Comments

Tags:

2017: The Year Businesses Will Learn The True Meaning Of Digital Transformation

Hu Yoshida

Over the last 10 years, the exponential growth and power of technology have brought some fascinating, if not mind-bending, opportunities. Machines talk to one another with computer-connected humans on the other end observing, analyzing, and acting on the explosion of Big Data generated. Doctors use algorithms that mine patient history or genetic information to detect possible diagnoses and treatment. Cars are programmed with data-driven precision to direct drivers to the best-possible route to their destination. And even digital libraries for 3D parts are growing rapidly – possibly to the point where we can soon print whatever we need.

With all of this technology, it is common sense to believe that productivity would also rise over the same span of time. However, according to a recent 2016 productivity report released by the Organisation for Economic Co-operation and Development (OECD), this is, sadly, not the case. In fact, most advanced and emerging countries are experiencing declining growth that is cutting across nearly all sectors and affecting both large and small firms. But more interesting is the agency’s observation that this trend does not exclude areas where digital innovation is expected to improve information sharing, communication, and finance.

See how IT can help organizations shift to real-time operations. Read the EIU report.

Although nearly 5 billion people on our planet have a computer in their pocket or their hands at any moment of the day, our digital ways have not translated into productivity gains for the enterprise. The culprit? Businesses are not changing their processes to allow that technology to reach its full potential.

Technology alone does not bring real digital transformation

Every week, I hear how companies worldwide are so excited about their digital transformation initiatives. Some are developing their own applications or executing a new digital commerce strategy. Others may decide to deploy a new analytics tool. No matter the investment, there is always great hope for success. Yet, they often fall short because the focus is typically on how technology will change the business – not how the enterprise will change to fully embrace the digital innovation’s potential.

Take, for example, a bank’s decision to allow the loan process to be initiated through a mobile app or online store. The bank may receive the information from the consumer faster than ever before, but no real benefit is achieved if it still takes three weeks to approve or decline the loan request. Technology may be changing the customer experience online, but back-office processes are unaffected. The same old ways of work are still happening, and productivity is not improving. For a digital world where everything is supposed to be automatic and immediate, a customer will inevitably turn to a competitor that will approve the loan faster.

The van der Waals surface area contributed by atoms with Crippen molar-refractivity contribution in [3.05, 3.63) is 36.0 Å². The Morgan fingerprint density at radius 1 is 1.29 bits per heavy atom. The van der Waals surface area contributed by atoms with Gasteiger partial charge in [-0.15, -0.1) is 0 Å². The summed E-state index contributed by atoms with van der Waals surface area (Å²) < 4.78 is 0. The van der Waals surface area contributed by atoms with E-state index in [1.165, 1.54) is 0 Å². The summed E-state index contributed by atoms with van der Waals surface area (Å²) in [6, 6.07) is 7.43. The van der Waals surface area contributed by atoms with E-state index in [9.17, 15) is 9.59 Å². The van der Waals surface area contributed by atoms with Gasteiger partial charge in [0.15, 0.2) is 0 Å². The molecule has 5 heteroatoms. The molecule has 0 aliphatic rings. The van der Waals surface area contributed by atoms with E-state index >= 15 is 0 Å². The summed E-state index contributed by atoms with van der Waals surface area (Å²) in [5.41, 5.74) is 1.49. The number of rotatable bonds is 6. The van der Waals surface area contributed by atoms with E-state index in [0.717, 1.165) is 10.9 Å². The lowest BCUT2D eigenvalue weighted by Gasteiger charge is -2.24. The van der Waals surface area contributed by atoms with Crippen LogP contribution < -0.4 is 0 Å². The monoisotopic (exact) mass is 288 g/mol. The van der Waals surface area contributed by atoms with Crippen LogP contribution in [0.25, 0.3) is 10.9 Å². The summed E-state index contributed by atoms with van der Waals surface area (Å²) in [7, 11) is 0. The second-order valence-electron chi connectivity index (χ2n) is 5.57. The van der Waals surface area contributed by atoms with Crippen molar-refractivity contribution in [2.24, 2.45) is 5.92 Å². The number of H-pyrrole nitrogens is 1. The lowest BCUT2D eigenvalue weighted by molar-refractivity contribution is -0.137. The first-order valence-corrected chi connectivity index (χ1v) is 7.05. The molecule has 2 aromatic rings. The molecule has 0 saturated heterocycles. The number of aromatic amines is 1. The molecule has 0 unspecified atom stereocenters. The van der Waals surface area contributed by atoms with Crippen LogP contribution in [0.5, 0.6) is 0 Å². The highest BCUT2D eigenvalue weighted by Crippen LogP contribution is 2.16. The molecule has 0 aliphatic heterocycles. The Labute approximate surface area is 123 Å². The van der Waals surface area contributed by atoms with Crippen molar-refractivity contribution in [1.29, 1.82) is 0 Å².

True digital transformation requires more than technology. Companies must evolve their processes with a keen focus on outcomes, not just infrastructure. All too often, they are focused on creating this sort of digital facade where it appears to be a digital experience for the customer, but, in reality, the back-office still has not caught up to support that level of digitization.

Deep digital transformation starts with process innovation

In the coming year, most companies will look to transition to real-time analytics that drives predictive decision-making and possibly draw from the Internet of Things. While this technology presents a clear opportunity for greater insight, organizations are no better off unless they transform business processes to act quickly on them.

Traditional data processes require days to move data from one database to another, process it, and generate reports in an easy-to-understand format. In-memory computing accelerates these processes from days and weeks to hours and minutes – paving the way for transformative power by moving decision-making closer to data generation. However, no matter how fast the analysis, no benefit is realized if downstream processes and decisions do not capitalize on the resulting insight. Like the loan process I mentioned earlier, you need to make sure that the back office and front office are aligned in order to produce improved business outcomes. Legacy systems and databases may still hinder the ability to achieve faster results, unless they are aligned with in-memory analytics.

The ability to modernize core systems with technologies like in-memory computing and innovative new applications can prove to be highly transformational. The key is to integrate these new technologies into an overall business architecture to support digital transformation and deliver real business improvements.

Are you ready to transform your business? Learn 4 Ways to Digitally Disrupt Your Business Without Destroying It.

Comments

Hu Yoshida

About Hu Yoshida

Hu Yoshida is responsible for defining the technical direction of Hitachi Data Systems. Currently, he leads the company's effort to help customers address data life cycle requirements and resolve compliance, governance and operational risk issues. He was instrumental in evangelizing the unique Hitachi approach to storage virtualization, which leveraged existing storage services within Hitachi Universal Storage Platform® and extended it to externally-attached, heterogeneous storage systems. Yoshida is well-known within the storage industry, and his blog has ranked among the "top 10 most influential" within the storage industry as evaluated by Network World. In October of 2006, Byte and Switch named him one of Storage Networking’s Heaviest Hitters and in 2013 he was named one of the "Ten Most Impactful Tech Leaders" by Information Week.